This and That

– the dishwasher isn’t working

– the faucet is working ….. well, better anyway. It has randomly quit running, only to start up again the next time you try. That hasn’t happened for a few days, so I’m hoping it is healed.

– at the suggestion of a couple of my blog readers, we read My Side of the Mountain by Jean Craighead George. The boys loved it. They want to read the others. I would often catch Z with a dreamy look in his eye and when he saw me looking he would talk about wanting to live like Sam Gribley – at least to some degree, eat wild edibles, and he even sketched diagrams of what his tree house would look like, where his storage would be, etc.

– my au pair will be here in five days! We are so excited!

– I already mentioned it a couple of times, but CAN YOU BELIEVE IT? Residency is over! I have to admit, it’s a little anti-climactic with two more years of training on the horizon. We’re still flopping back and forth on what that means for our family.

– The weather is still cold and wet. The good news (which is probably related) is that we haven’t seen a single tick yet this year!

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9 Responses to This and That

  1. anitz says:

    Hey, glad to hear that you liked “My Side of the Mountain”… my kids were delighted with “Rascal” by Sterling North as well, especially the few German words tossed in there, they thought that was hillarious…

    Happy reading!

  2. Joanna says:

    Don’t be too excited about the “no ticks yet” last time I was home Andrew & I went for a 4wheeler ride and a walk with the dogs at Mom & Dads. The result… 1 tick on Andrew, 2 ticks on me, and my near panic attack recalling the time a tick latched on inside my ear & Sam had to remove it with pliers (I’m still not sure why Mom let Sam stick needle nose pliers in my ear!! heehee)

  3. Daniel says:

    I’ll echo the ticks – Piers had one on his leg after a hike at Kamview today. It hadn’t been there long so came out nice and easy – and then I popped it with a match. LOL – just like when I was a kid.

    And ticks and ears??? What’s with that. Once in Manitoba I had three piled on top of eachother behind one ear… Man, we used to get them all the time, but not here. Freya had one last year. That was first I’d seen in ages.

  4. Meagan says:

    They are out in Manitoba too. I had a paranoid “tick-chcking” session today of both kids after a play outside in the grass. I HATE THESE LITTLE CREATURES!!! Sorry, God.

    P.S. Aren’t we all bubble bursters for you? 🙂

  5. anitz says:

    Here in Germany you can get mennigitis (sorry, you medical people, no idea how to spell that!) from ticks. We will soon be travelling to Ontario, are ticks “dangerous” there too? What illness do they transfer?

    Is there a web page which would inform about “high risk areas”? (In Germany there are higher risk areas, so I am assuming the same applies to Canada?)

  6. Angela says:

    The only disease I know of that you can get from ticks in Ontario is Lyme Disease. But it is carried by the black-legged or deer tick, which I have never seen. It is the wood tick (or dog tick) that we had a lot of last year. They are bigger than the deer tick, which is apparently the size of a sesame seed. You can check out this site for more info.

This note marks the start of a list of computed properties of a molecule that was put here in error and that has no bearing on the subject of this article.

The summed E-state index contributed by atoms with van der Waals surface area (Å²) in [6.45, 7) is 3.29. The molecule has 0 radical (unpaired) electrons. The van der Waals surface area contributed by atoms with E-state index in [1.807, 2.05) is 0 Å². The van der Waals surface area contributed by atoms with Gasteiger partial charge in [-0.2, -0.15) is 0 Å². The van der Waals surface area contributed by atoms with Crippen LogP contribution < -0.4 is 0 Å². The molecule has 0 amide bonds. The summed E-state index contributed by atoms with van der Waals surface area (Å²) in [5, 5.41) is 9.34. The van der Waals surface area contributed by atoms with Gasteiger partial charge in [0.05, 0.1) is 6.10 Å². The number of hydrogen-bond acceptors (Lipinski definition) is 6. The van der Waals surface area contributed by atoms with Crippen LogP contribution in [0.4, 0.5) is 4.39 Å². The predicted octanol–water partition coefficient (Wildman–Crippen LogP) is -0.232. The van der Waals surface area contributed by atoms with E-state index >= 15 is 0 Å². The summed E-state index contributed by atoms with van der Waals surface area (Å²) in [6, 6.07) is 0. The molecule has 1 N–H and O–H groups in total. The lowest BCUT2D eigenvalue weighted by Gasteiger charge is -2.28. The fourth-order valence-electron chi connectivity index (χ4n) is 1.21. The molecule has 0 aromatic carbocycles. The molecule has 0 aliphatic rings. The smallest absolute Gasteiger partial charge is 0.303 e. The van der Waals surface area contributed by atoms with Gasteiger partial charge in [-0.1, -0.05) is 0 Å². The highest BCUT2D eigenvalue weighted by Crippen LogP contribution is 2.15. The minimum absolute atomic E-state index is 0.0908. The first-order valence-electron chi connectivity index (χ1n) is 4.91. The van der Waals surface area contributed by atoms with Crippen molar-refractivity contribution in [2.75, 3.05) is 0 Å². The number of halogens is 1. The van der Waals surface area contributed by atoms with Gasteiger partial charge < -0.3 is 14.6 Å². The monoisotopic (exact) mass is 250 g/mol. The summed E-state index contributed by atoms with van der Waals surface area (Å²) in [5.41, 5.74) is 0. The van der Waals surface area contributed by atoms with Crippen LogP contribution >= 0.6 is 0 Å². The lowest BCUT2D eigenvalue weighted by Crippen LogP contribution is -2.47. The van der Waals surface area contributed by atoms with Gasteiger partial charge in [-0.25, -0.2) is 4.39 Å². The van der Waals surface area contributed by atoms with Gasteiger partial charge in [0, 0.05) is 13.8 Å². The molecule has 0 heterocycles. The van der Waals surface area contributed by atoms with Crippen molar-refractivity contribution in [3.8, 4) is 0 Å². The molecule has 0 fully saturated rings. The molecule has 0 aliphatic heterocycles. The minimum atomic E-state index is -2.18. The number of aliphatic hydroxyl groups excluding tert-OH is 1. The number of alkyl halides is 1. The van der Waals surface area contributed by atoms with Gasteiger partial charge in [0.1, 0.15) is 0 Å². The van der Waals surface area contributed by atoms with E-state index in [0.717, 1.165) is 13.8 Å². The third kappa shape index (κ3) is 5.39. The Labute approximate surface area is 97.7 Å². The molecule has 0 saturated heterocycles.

7. anitz says:

    Thanks a bundle! I really appreciate the info and while I am at it, I love to read from your blog (nice to see, we have the same plastic aquariums which are often filled with diverse “findings” from the area…)

    Have you heard of Comstock’s “Handbook of Nature Study”? You would probably love it (although it is huge, not really what I would understand to be a “handbook”).

    There is (for example) the idea of a cricket cage for obeservation… we got that idea from the book.

    She wrote for the flora, fauna and animal world of the north-east US, so depending on where you are, that could be right up your alley in more senses than it is up ours, yet it is so full of great info (and so constructed that it encourages self-reflecting — coming up with your own observations and deductions — along with solid facts and also great experiments/ideas) that we are able to get loads out of it even here in Germany, where not even the ticks carry the same diseases!

  8. Angie says:

    Anitz, we have a whole long windowsill filled with plastic aquariums, jars large and small, along with loose items (mostly dead bugs) scattered in between. It’s a pretty un-lively collection right now at this time of year, but things are picking up. In one we saw the crickets lay eggs so we are saving it to see if they will hatch. In another we saw grasshoppers lay eggs. I don’t know if we kept them the right temperature or humidity, though, so I have my doubts about anything hatching.

    Thanks for the book recommendation. It sounds similar to the one we get a lot of ideas from: The Complete Amateur Naturalist by Michael Chinery. The funny thing is, the one we are using is from the UK! And you are using one from NA. Maybe we should swap! 😉 I’ll have to look for a copy of Comstock’s.

    Thanks again for the tips. If I could read German (and I wish I could) I’d follow your blog!

  9. anitz says:

    Thanks for the book idea… one more to add to my list for the summer! That is funny that yours is from the UK and mine from NA. I have the sneeking suspicsion that finding your book would be an act of providence (and perhaps also for you to find our book…).

    Hey, don’t sweat it about reading my blog, I scrapped it. Yours is way more interesting than mine was… 8) !

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